The same couldn’t be said with the Miller Gold family. An increasingly sloppy Andrew Klein insisted things have ended between him and Lizzie Grant, but that doesn’t mean that he’s over his ambitious protégé. Lizzie, who clearly viewed Andrew as just another rung on the ladder to success, took the breakup like a pro, while Andrew is left sobbing in his car when a delightfully slimy David Schwimmer takes a shine to the junior agent. The jury’s still out for me on Lizzie Grant; clearly, sleeping around seems to be a calculated move on her part, and you can’t deny Lizzie’s unwavering gumption and clear intelligence, even though she’s using her sex along with her smarts to make an impression (plus, I’ve been a fan of Autumn Reeser ever since “The O.C.”). I liked the power play between her and Ari; she showed some serious cojones by coming into his office (“I didn’t think TV people made it this far west”), and Ari played the power game right back by pretending he didn’t know her. It’ll be interesting to see what happens with her “perception” if the sleeping around continues. Loved how Schwimmer, in what may be a deliberate attempt to wash away any remaining Ross residue, portrayed himself as a prickly, fruit-eating jerk, coming on to Lizzie in the meeting and throwing a fit after Klein stole his mojo at Shutters on the Beach. “I’m really pissed!” Schwimmer fumed. “I couldn’t eat dessert knowing I wasn’t going to **** that girl today.” Ha!

So Andrew’s been reduced to a sniveling puddle, prone to weeping alone in his Caddy and failing to come home at night, and prompting Mrs. Ari, now invested in Andrew’s wife Marlo, to ask Ari outright if Andrew is having an affair. Ari blatantly denied it, marking the first time in 15 years(!) that he had lied to his wife. And of course, it all comes back to slap him in the face. Ari, in an effort to get Andrew back together, encouraged him to man up and stop living a lie. Andrew, in turn, announced that he’s left Marlo and the kids. Marlo relayed the story to Mrs. Ari, leaving Ari in the doghouse. And for all the ranting and raving at Lloyd to lose some more weight, part of me feels Ari’s to blame for this mess. First of all, couldn’t Ari have told his wife the truth? And secondly, Andrew, for all of his lecherous ways, has been getting the job done. He indirectly courted Schwimmer back to TV, and apparently was close to signing Aaron Sorkin as well (so he says). Had Ari kept his relationship with Andrew strictly business, he would have nothing to worry about. It’s only because Ari wanted to pursue a personal relationship with Andrew that he put his own relationship with his wife on the line and caused himself this world of trouble.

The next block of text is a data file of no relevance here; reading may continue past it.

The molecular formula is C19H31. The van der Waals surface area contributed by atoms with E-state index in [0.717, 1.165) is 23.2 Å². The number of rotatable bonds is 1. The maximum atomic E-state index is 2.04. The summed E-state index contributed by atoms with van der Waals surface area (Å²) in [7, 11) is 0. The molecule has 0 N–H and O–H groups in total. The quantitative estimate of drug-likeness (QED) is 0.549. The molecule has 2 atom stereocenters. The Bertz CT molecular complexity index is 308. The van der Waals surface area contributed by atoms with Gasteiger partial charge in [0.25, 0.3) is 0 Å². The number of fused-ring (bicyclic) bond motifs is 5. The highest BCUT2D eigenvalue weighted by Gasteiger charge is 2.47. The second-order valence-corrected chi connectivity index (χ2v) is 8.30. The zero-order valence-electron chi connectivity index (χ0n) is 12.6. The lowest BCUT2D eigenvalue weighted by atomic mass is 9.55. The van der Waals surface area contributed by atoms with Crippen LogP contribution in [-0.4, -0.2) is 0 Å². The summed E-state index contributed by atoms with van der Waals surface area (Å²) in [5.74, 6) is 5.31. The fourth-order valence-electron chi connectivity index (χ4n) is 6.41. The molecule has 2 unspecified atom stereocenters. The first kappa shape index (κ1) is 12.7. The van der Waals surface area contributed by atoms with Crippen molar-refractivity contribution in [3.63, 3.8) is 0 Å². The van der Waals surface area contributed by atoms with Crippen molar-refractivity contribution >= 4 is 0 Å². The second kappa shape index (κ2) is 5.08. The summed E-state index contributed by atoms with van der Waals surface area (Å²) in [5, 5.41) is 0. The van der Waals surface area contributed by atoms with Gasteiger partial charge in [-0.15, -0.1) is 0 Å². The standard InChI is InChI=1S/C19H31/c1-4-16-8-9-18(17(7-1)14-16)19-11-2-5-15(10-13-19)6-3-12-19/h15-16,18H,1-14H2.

What do you think? Was it unwise for Ari to make his business personal? Do you want to see more of Lizzie? Do you buy Schwimmer as a jerk? Who’s a better fit for Drama: Natalie Portman or Rachel McAdams?

— Allyssa Lee